This is an archived article that was published on sltrib.com in 2012, and information in the article may be outdated. It is provided only for personal research purposes and may not be reprinted.
Utah is about to lose public representation in one of the most important venues we currently have to protect our state's public health and environment: our five citizen environmental boards.
Earlier this year, Amanda Smith, state Department of Environmental Quality director, convened a group of stakeholders in what was termed a "DEQ Boards Improvement Project." I was invited to participate as one who has interacted regularly with the state's Radiation Control Board over the last six years with HEAL Utah, the largest statewide group working to protect Utahns from nuclear threats.
The idea that those who interact most with the boards would be invited to participate in a board-improvement process is a good one. But, unfortunately, the gesture was only cosmetic.
Out of 13 participants, I was the only one who works for an environmental group. And there were no fewer than five industry representatives and attorneys. We met for two days, during which I argued for enhanced public participation, and strenuously objected to what have become the most controversial elements of a bill, SB21, that was written by industry attorneys for Sen. Margaret Dayton, R-Orem, after the workshop concluded.
Make no mistake, Dayton and others claim that this bill was the result of a diverse stakeholder process, but the truth is that it was written by the same polluters who stand to gain the most by weakening environmental protections.
The bill neutralizes the environmental boards in several ways. It diminishes the technical expertise of the boards by reducing the number of technical experts. It reduces the number of public participants from three to two, while preserving the three industry representatives. And it shifts the final authority to decide on pollution permits from the citizen boards to the DEQ executive director.
The effort to weaken the boards comes at a critical moment. EnergySolutions has been relentless in its efforts to sidestep Utah's ban on hotter Class B and C nuclear wastes a ban that was widely supported by the public, overwhelmingly passed by the Legislature and signed by Gov. Jon Huntsman in 2005 by intentionally diluting the waste before dumping it in Utah.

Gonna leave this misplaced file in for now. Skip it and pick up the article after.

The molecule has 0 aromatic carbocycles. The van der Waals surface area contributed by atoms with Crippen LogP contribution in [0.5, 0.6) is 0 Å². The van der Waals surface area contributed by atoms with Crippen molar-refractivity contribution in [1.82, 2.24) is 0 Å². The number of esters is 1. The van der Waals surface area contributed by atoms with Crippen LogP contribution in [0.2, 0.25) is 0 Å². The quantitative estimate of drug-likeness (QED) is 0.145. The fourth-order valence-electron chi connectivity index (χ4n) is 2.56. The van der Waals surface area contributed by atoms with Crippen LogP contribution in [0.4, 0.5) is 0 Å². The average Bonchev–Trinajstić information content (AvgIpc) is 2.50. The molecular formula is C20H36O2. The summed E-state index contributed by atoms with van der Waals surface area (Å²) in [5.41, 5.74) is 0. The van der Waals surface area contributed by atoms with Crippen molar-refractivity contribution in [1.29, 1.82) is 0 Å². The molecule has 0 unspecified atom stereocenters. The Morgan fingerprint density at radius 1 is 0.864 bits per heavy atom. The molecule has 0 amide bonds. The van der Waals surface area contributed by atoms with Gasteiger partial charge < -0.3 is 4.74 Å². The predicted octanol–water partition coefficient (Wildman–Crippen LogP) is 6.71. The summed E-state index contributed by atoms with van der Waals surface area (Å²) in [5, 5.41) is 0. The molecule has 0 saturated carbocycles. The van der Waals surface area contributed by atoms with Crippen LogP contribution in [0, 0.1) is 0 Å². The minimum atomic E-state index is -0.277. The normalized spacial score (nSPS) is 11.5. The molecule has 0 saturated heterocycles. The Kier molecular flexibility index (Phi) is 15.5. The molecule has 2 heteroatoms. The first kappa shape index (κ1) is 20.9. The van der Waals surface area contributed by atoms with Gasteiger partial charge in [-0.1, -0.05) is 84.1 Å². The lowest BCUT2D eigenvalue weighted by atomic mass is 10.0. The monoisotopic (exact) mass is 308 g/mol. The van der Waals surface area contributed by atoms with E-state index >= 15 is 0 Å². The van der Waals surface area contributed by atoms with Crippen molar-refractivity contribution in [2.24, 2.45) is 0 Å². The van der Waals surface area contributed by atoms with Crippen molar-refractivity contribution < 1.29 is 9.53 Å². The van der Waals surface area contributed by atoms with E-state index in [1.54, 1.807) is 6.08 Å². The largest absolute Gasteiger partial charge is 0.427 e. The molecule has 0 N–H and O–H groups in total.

Nuclear waste blending could more than triple the radioactivity dumped in Utah every year all of it coming from commercial nuclear power plants, none of which are located in Utah.
Utah's Radiation Control Board took this issue on two years ago when EnergySolutions first raised the idea of blending waste. The board passed two position statements one opposing the practice of waste blending when the intent was to sidestep our state ban on hotter nuclear waste; and also supporting the integrity of the waste-classification system.
Despite the board's clear statement of opposition, DEQ regulators recently approved EnergySolutions' blended waste scheme anyway.
If the environmental boards bill passes, then the Radiation Control Board will no longer be in any position to overrule the regulators' misguided decision. Instead, the ultimate decision will be left to the DEQ executive director, who already agrees with the decision to open Utah's doors to blended waste.
What's the point of having an appeal system when the person who hears the appeal has already made up her mind on the issue?
At a time when Utah is increasingly focused on the prospect of losing businesses and jobs because of disturbingly poor air quality, we need to be equally concerned that our state's image will be further degraded by regulators' decision to cement our role as nuclear dumping ground for the country.
It is time we let Gov. Gary Herbert know that we won't stand for environmental laws written by polluters or for everyday Utahns who care deeply about our health and environment finding their voices silenced.
Christopher Thomas is executive director of Healthy Environment Alliance of Utah. He lives in Salt Lake City.